January 31, 2013
Code Name Verity by Elizabeth Wein
Code Name Verity was the first book in ages that actually compelled me to keep reading (or listening, in this case).
And then I've put off writing about it for months and months because there is just so much to say about it and I feel overwhelmed by my inability to communicate just HOW good this book is. But it's just unfair to keep a book this good to myself (it just got a Printz Honor on Monday, so it's not like I'm the only person alive who knows about this book, and it's been getting mega mega buzz for months, but humor me).
The short version is: Read this book.
The longer version is that this is the best kind of historical fiction, really the best kind of book. It's set during World War II, but it's so different from any kind of WWII book I've read (and I've read quite a few).
Also, this is a book with a lot of twists, so it's hard to write much about this without giving too much away, and you really want to read this book without knowing how things play out.
So. . . you know, very tricky to review.
The basic gist is this, though. It's about two girls, both working for the British Airforce during the war. Maddie is a pilot, Julie is a spy. And when the book opens, Julie has just been captured by the Nazis, after the crash of the plane that Maddie flying, mourning over Maddie's death and giving in under the torture to reveal the secrets about her mission.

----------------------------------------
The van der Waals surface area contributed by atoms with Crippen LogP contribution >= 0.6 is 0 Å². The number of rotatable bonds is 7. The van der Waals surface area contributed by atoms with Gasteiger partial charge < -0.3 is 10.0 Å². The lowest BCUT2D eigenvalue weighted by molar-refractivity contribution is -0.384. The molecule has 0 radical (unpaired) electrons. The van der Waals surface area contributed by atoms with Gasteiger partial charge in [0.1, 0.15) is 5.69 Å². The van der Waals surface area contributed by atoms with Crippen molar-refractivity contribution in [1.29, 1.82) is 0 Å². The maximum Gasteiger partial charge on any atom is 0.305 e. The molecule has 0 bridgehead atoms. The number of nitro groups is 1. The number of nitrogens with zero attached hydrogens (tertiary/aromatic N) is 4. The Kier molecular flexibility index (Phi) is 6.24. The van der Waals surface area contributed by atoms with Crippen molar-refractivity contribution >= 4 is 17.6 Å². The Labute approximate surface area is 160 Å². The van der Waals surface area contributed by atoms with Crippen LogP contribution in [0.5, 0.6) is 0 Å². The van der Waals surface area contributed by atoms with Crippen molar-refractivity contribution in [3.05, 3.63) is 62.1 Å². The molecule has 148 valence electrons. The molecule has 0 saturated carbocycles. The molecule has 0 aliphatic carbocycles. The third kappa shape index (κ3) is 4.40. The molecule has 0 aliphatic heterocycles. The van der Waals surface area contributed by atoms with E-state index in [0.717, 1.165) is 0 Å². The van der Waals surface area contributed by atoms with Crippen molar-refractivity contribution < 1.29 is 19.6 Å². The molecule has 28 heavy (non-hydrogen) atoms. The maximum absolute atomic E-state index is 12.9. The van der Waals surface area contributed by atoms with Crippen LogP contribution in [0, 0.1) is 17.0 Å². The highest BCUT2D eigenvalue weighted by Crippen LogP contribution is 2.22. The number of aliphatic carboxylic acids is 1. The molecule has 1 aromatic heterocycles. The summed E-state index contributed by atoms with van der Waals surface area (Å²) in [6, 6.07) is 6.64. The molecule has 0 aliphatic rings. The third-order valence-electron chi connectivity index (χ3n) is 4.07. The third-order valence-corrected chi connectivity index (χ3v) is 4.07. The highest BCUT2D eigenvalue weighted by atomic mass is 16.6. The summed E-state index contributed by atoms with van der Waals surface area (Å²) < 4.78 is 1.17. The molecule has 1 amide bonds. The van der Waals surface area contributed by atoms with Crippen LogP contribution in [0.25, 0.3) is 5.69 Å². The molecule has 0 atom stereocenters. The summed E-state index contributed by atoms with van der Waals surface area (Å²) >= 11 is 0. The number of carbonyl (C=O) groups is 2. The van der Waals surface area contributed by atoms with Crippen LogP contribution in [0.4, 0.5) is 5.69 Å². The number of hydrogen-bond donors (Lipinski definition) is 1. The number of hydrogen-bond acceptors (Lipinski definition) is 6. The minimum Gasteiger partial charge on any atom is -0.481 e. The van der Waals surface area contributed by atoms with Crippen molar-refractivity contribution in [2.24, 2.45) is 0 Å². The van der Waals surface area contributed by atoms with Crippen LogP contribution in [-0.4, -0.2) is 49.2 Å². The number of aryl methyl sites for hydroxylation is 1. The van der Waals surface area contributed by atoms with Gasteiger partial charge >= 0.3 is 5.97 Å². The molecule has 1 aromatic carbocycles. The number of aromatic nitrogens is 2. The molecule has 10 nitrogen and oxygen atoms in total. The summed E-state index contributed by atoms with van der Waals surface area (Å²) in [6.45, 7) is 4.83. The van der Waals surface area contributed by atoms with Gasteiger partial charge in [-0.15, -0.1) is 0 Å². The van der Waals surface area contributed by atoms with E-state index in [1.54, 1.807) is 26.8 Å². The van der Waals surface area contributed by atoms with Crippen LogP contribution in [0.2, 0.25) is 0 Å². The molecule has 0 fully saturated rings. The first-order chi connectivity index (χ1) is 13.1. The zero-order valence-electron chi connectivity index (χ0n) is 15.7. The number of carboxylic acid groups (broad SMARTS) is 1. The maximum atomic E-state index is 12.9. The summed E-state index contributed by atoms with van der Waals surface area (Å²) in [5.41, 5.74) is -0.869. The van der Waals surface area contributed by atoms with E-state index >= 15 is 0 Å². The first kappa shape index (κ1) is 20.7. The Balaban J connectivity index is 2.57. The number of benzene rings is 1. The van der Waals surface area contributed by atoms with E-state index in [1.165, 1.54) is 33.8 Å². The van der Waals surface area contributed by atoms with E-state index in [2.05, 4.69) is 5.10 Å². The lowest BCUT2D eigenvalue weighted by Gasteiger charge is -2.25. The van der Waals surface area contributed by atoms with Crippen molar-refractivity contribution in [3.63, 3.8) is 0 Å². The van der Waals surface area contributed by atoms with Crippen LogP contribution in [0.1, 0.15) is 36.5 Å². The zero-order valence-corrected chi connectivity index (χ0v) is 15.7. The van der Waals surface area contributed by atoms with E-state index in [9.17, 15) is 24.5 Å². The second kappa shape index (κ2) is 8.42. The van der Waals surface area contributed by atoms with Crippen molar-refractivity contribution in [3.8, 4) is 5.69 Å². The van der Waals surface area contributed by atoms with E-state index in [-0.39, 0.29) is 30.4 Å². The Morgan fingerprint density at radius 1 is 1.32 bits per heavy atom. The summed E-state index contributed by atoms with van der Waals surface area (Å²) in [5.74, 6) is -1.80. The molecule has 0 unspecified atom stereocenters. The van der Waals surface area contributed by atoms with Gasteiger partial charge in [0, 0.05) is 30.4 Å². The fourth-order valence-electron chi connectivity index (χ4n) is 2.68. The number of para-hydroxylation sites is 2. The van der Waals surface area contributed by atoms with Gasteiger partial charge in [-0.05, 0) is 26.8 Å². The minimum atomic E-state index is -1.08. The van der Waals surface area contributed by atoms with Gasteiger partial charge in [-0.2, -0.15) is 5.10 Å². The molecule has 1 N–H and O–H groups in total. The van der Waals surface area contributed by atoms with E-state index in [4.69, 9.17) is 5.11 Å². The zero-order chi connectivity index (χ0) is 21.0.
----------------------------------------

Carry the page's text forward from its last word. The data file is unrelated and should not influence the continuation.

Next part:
Which, of course, is making her pretty much hate herself (and the other prisoners certainly don't think much of her for caving so quickly either).
I love this new angle for a WWII book, and I love the characters - so fiery and full of life. And I usually don't like the journal/letter format, but Julie's recounting of her friendship with Maddie, her life before the war, and the events before and after her capture are gripping. It's impossible for me to imagine this book having been written in any other format.
I wish I could tell you everything about this book. I read this very excellent review of it on the mock Printz blog and it made me desperate to go read it again - there is so much depth and richness to this book, none of which detracts from the phenomenal story, but that you might not notice with a casual reading (I just went and reread that review again while I was writing this and. . .whew, I MUST read this book again. But don't read that review until you've read the book because it's extremely spoiler-ific).
And the audio version? Stellar. The two narrators have phenomenal accents (how can you not love those?) and they make you feel like you are right in the story.
Even if you're not in the throes of a reading slump, you'll probably love this book.
Audiobook checked out from my local library